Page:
In 1890 Jennings matriculated at the University of Michigan, where he studied with the young zoologist and ichthyologist Jacob Reighard. He graduated with a B.S. in 1893. After a year of graduate study at Michigan, Jennings moved on to Harvard to study with Reighard’s mentor Edward Laurens Mark at the Zoological Laboratory. He received an M.A. from Harvard in 1895 and a Ph.D. in 1896. His thesis was on the embryology of a rotifer. As a graduate student, Jennings was influenced by Charles Benedict Davenport (1866-1944, APS 1907), then a Harvard instructor, to shift his interests from descriptive to experimental biology. After completing his doctorate, Jennings was awarded the Parker traveling fellowship, which allowed him during the winter of 1896-97 to study the response of the Paramecium to stimuli with pioneering researcher on protozoan behavior Max Verworn at the University of Jena. In the spring of 1897 Jennings worked at the Naples Zoological Laboratory. Returning home that summer, he held several one-year appointments as professor of botany at the Montana State Agricultural and Mechanical College (1897-98) and as instructor in zoology at Dartmouth (1898-99) to replace a professor on leave. Also in 1898 Jennings wed Mary Louise Burridge, an artist and a son born to them later that year.

In 1899 Jennings became a zoology instructor at the University of Michigan, progressing to the rank of assistant professor in 1901. Also, in 1901 he coauthored a textbook with Reighard, entitled the Anatomy of the Cat. During his summers at the University of Michigan, Jennings continued to serve under Reighard’s supervision as an assistant with the Michigan lake surveys. In 1902 he was appointed program director for the U.S. Fish Commission Biological Survey of the Great Lakes.

In 1903 Jennings became assistant professor of zoology at the University of Pennsylvania and was allowed a one-year leave to return to the Naples Zoological Laboratory, funded by a grant from the Carnegie Institution. He published the results of his research the following year as Contributions to the Study of the Behavior of Lower Organisms (1904). In 1906 Jennings moved on to Johns Hopkins University to become professor of experimental zoology. Here he was assigned light teaching duties and provided with a laboratory. In 1910 he was promoted to become Henry Walters Professor of Zoology and directed the zoological laboratory until his retirement in 1938.

Even before his post-doctoral studies, Jennings pursued experimental research on the behavior of primitive animals and their reactions to stimuli. Of his many published papers, Jennings’s study of “The Psychology of a Protozoan” (1899) sparked the strongest reaction. He had become greatly interested in the complex behavior of these single-celled microorganisms, which he attributed to their entire structure. These views drew fire from University of Chicago biologist Jacques Loeb, who maintained the reactions of all life forms could ultimately be explained as physical or chemical reactions [i.e. tropisms]. However, at a scientific meeting in 1900 Jennings provided experimental demonstrations to prove the validity of his theory, and obtained the agreement of Loeb.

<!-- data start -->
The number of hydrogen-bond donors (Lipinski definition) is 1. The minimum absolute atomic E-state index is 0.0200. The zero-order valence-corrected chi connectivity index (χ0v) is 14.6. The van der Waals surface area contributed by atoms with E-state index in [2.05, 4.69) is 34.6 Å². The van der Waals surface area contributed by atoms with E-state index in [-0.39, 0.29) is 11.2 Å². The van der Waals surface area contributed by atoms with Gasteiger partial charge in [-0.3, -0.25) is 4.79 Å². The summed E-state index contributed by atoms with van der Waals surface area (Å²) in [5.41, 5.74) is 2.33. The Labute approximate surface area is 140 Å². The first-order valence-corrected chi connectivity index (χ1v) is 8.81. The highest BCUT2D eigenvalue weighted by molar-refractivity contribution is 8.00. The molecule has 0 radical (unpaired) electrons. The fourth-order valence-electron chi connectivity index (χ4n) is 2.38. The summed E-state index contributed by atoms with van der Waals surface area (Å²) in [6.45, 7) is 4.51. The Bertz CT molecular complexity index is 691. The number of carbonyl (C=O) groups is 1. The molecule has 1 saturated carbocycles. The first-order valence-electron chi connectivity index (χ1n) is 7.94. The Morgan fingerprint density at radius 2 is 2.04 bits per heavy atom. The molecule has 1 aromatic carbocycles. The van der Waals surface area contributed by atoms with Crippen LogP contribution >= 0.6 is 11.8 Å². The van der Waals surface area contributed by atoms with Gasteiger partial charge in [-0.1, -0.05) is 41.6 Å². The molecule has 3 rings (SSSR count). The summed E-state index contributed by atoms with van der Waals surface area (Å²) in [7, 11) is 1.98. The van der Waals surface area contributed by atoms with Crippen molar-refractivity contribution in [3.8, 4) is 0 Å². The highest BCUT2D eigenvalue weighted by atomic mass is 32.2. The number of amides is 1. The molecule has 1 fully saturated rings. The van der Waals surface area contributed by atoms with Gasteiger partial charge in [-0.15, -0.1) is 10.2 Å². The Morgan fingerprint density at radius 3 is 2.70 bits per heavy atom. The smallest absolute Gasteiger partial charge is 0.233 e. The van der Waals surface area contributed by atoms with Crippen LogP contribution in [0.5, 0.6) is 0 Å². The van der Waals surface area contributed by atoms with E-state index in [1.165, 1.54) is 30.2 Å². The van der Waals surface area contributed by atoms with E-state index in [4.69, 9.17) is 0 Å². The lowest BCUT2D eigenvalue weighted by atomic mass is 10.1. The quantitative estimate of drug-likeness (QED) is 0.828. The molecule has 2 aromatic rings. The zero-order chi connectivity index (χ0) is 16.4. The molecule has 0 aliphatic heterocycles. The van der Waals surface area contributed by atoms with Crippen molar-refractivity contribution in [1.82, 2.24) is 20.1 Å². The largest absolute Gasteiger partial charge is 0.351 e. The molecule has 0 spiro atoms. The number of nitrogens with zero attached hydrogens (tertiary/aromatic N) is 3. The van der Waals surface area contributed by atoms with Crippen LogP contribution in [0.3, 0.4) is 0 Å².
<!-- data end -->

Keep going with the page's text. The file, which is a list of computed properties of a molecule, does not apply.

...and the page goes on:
In 1900 Jennings was one of the many biologists inspired to study genetics by the rediscovery of Gregor Mendel’s work on inheritance in plants. In his laboratory at Johns Hopkins he began to study the genetics and evolution of two species of single-celled organisms, the Paramecium and Difflugia. His goal was to discover the origin of hereditary variations in organisms, whose reproduction is primarily asexual. Jennings based his research on the characteristics of individual organisms (aggregating these results statistically, rather than studying them as groups). He discovered that the progeny of the individual organisms were identical with the “parent” organisms. Further studies by Jennings’s graduate students showed that the same is true of multicellular organisms, reproducing by asexual means. Systematically applying Mendelian theory to his samples, he helped to found the field of mathematical genetics by calculating the expectable ratios of traits in various types of inheritance. Jennings’s greatest contriubutions to genetics related to questions of variation and evolution. From 1908 to 1916 Jennings and his students published a number of papers, discussing the constancy and variability of traits in protozoan lines of inheritance. He demonstrated that within a given species there are a number of particular strains whose traits endure for many generations. However, he also noticed the spontaneous development of very slight, but persistent variations. The net effect of his work was to modify the theory of mutations, since the alterations he observed were so slight that they suggested evolution proceeded gradually by means of very small (rather than abrupt) changes. A contemporary university publication offered a somewhat exaggerated description of Jennings as the first scientific researcher “to actually see and control the process of evolution among living things.”

After Jennings’s appointment as Director of Johns Hopkins zoological laboratory, he had less time to spend on his own research, but continued to supervise the work of graduate students. He also produced an important series of writings that popularized genetics and discussed the philosophical implications of the new methods and findings of experimental biology. His popular books, that included Life and Death: Heredity and Evolution in Unicellular Organisms (1920), Prometheus; or, Biology and the Advancement of Man (1925), The Biological Basis of Human Nature (1930) and The Universe and Life (1933) focused on the central finding of his lifework that biological processes are identical across the animal kingdom. In 1935 he also authored a textbook entitled Genetics.

In 1938 his wife Mary died, shortly after Jennings’s retirement from Johns Hopkins, and the following spring he accepted a position as visiting professor at the University of California at Los Angeles. There at the age of seventy he resumed his research on the Paramecium, about which he published several new papers. In 1939 he married Lulu Plant Jennings, his brother’s widow.